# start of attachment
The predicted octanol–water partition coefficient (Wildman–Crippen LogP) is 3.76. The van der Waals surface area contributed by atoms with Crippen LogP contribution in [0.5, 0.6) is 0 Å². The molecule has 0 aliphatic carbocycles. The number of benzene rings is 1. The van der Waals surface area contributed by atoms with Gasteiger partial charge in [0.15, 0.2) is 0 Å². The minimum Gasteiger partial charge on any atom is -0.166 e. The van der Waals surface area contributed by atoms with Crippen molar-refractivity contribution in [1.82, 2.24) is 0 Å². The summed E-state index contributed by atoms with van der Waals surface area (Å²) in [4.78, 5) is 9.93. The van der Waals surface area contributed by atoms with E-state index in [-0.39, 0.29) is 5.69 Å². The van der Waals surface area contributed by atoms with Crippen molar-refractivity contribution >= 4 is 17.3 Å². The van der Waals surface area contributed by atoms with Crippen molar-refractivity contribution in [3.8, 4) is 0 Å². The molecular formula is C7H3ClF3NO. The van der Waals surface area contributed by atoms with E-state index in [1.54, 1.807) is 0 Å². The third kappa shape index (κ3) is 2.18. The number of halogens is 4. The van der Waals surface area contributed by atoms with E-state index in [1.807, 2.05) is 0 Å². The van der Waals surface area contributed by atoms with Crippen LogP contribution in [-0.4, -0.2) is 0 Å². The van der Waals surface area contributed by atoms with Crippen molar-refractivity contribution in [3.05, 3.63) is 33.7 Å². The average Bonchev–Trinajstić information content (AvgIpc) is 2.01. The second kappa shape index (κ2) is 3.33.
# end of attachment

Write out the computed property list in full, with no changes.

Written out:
The predicted octanol–water partition coefficient (Wildman–Crippen LogP) is 3.76. The van der Waals surface area contributed by atoms with Crippen LogP contribution in [0.5, 0.6) is 0 Å². The molecule has 0 aliphatic carbocycles. The number of benzene rings is 1. The van der Waals surface area contributed by atoms with Gasteiger partial charge in [0.15, 0.2) is 0 Å². The minimum Gasteiger partial charge on any atom is -0.166 e. The van der Waals surface area contributed by atoms with Crippen molar-refractivity contribution in [1.82, 2.24) is 0 Å². The summed E-state index contributed by atoms with van der Waals surface area (Å²) in [4.78, 5) is 9.93. The van der Waals surface area contributed by atoms with E-state index in [-0.39, 0.29) is 5.69 Å². The van der Waals surface area contributed by atoms with Crippen molar-refractivity contribution >= 4 is 17.3 Å². The van der Waals surface area contributed by atoms with Crippen molar-refractivity contribution in [3.8, 4) is 0 Å². The molecular formula is C7H3ClF3NO. The van der Waals surface area contributed by atoms with E-state index in [1.54, 1.807) is 0 Å². The third kappa shape index (κ3) is 2.18. The number of halogens is 4. The van der Waals surface area contributed by atoms with E-state index in [1.807, 2.05) is 0 Å². The van der Waals surface area contributed by atoms with Crippen LogP contribution in [-0.4, -0.2) is 0 Å². The van der Waals surface area contributed by atoms with Crippen molar-refractivity contribution in [3.05, 3.63) is 33.7 Å². The average Bonchev–Trinajstić information content (AvgIpc) is 2.01. The second kappa shape index (κ2) is 3.33.